* Think about accessibility. Many tax preparation services only set up shop for the months leading up to the April 15 deadline. In case the IRS finds errors, or in case of an audit, make sure you are able to contact you tax preparer at any time of the year.

* Read the contract carefully. Read tax preparation service contracts closely to ensure you understand issues such as how much it is going to cost for the service, how the cost will be affected if preparation is more complicated and time consuming than expected and whether the tax preparer will represent you in the case of an audit.

* Ask around. Ask family, friends or co-workers for recommendations on filing your taxes, whether it’s through a CPA, tax preparation business or online tax service that allows you to file your own taxes. To find a BBB Accredited tax preparation business near you, go to bbb.org.

Tax season is also a busy time for identity thieves. Tax identity theft occurs when someone uses your Social Security number to get a tax refund, or a job.

According to the Federal Trade Commission (FTC), tax identity thieves get your personal information in a number of ways, including: going through your trash or mailbox; through emails asking for information, which appear to come from the IRS; employees at hospitals, nursing homes, banks and other businesses stealing data; and phony or dishonest tax preparers misusing confidential information or passing it along to identity thieves.

To lessen the chances of becoming a victim of tax identity theft, the FTC has the following advice, whether you choose to file your return yourself or use a tax preparer:

* File your tax return early. And do it before identity thieves have a chance to steal your information. Also, make sure your address is up-to-date so your W-2 doesn’t get lost in the mail or end up in the wrong hands.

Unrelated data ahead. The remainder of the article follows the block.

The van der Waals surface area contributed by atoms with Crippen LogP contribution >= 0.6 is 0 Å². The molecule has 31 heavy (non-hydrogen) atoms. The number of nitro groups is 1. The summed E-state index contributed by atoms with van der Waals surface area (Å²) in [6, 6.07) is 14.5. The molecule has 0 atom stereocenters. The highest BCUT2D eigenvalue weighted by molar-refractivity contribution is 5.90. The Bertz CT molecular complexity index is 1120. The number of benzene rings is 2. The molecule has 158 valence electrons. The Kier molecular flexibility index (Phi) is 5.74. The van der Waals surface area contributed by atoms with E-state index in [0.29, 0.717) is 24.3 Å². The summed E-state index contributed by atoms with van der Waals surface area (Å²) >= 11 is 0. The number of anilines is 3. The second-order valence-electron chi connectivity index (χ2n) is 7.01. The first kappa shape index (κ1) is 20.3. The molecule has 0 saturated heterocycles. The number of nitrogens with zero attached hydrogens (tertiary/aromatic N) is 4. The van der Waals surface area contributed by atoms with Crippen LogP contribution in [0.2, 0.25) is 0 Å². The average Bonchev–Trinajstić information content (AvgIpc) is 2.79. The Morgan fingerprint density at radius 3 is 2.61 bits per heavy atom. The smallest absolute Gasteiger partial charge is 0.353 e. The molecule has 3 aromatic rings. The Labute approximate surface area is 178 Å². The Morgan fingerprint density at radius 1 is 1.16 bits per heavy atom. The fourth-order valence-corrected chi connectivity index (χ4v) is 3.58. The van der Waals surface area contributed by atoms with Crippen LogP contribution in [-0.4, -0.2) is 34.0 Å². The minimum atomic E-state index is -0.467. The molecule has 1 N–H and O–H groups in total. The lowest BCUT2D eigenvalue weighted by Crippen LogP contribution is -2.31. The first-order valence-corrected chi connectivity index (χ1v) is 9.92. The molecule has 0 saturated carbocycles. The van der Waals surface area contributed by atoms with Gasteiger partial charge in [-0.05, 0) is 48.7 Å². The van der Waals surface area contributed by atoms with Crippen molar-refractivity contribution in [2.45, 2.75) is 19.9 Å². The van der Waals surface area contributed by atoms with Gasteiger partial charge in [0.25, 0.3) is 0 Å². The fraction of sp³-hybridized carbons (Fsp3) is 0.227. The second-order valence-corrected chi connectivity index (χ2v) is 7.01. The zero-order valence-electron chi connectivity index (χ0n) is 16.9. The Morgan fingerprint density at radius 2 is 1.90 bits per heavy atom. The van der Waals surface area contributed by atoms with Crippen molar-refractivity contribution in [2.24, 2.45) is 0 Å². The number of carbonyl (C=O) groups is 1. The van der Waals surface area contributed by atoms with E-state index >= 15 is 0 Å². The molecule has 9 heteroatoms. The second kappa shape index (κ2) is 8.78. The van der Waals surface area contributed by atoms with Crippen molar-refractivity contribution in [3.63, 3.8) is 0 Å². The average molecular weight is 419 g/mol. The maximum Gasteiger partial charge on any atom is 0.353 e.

* Use a secure Internet connection. If you file your return electronically, don’t use unsecure, publicly available Wi-Fi hotspots.

* Shred documents. This includes copies of your tax return, drafts or calculation sheets you no longer need. The IRS recommends that most people keep three years’ worth of tax returns in case of an audit. Keep hard copies and electronic files in a secure location.

* Check your credit report. To ensure your identity hasn’t been stolen or compromised, go to annualcreditreport.com to get your free credit report.


The Southbourne Tax Group: Accounting For Half-Truths


A report by a brokerage on Satyam Computers gives an 'accumulate' rating, which means it expects the stock to go up. The rating is based on the company's high cash/market cap ratio. The information technology company had reported a cash balance of Rs 4,500 crore at the end of the 2007-08 financial year. The report gives a one-year price target of Rs 373 for the stock. The stock closes at Rs 273 the day the report is written.

January 2009: The same brokerage releases a hurriedly-compiled report suspending the previous rating. "Low market cap, high cash status no longer holds," it says. On 7 January 2009, the founder of Satyam Computers admits to inflating cash and bank balances by Rs 5,040 crore, overstating debtors' position (money lent) of Rs 2,650 crore as against the actual figure of Rs 490 crore and non-disclosure or understatement of liabilities worth Rs 1,230 crore.

The Satyam accounting scam, one of the biggest in India, left millions of investors in the lurch, as the stock fell from Rs 179 to Rs 23 in one trading session.

The inability of stock analysts to identify the 'gaps' in Satyam's books and ring warning bells proved costly for investors. Had investors known the basics of reading financial statements and techniques used by companies to report false numbers, they would have asked their advisors a few valid questions about Satyam's finances.

Some would argue how lay investors could see red flags when experts failed to do so. It's a valid argument, though we believe that with a little bit of learning you can see what professionals cannot.

We discuss a few common forms of accounting frauds companies indulge in and signs that may alert you to wrongdoing -

FINANCIAL REPORTS

A company's financial health can be gauged through three statements - balance sheet, profit and loss account and cash flow accounts.

A balance sheet records a company's assets (land, machinery, inventory, cash balance, investments, loans given), liabilities (loans taken, income tax payable, tax liabilities) and owner's equity. It is generally prepared annually.

A profit and loss statement (or income statement) records a company's earnings and expenses. Any company whose shares are traded on exchanges is required to release its income statement every quarter.

A cash flow statement tells us where cash is coming from (inflow) and how it is being used (outflow). There are three types of cash flow-operating cash flow (sale of goods, revenue from services, interest/dividend received, payment for purchases, payment for operating expenses), investing cash flow (sale and purchase of assets, sale and purchase of debt/equity, loans advanced to others) and financial cash flow (issue of equity shares, borrowing, repayment of debt).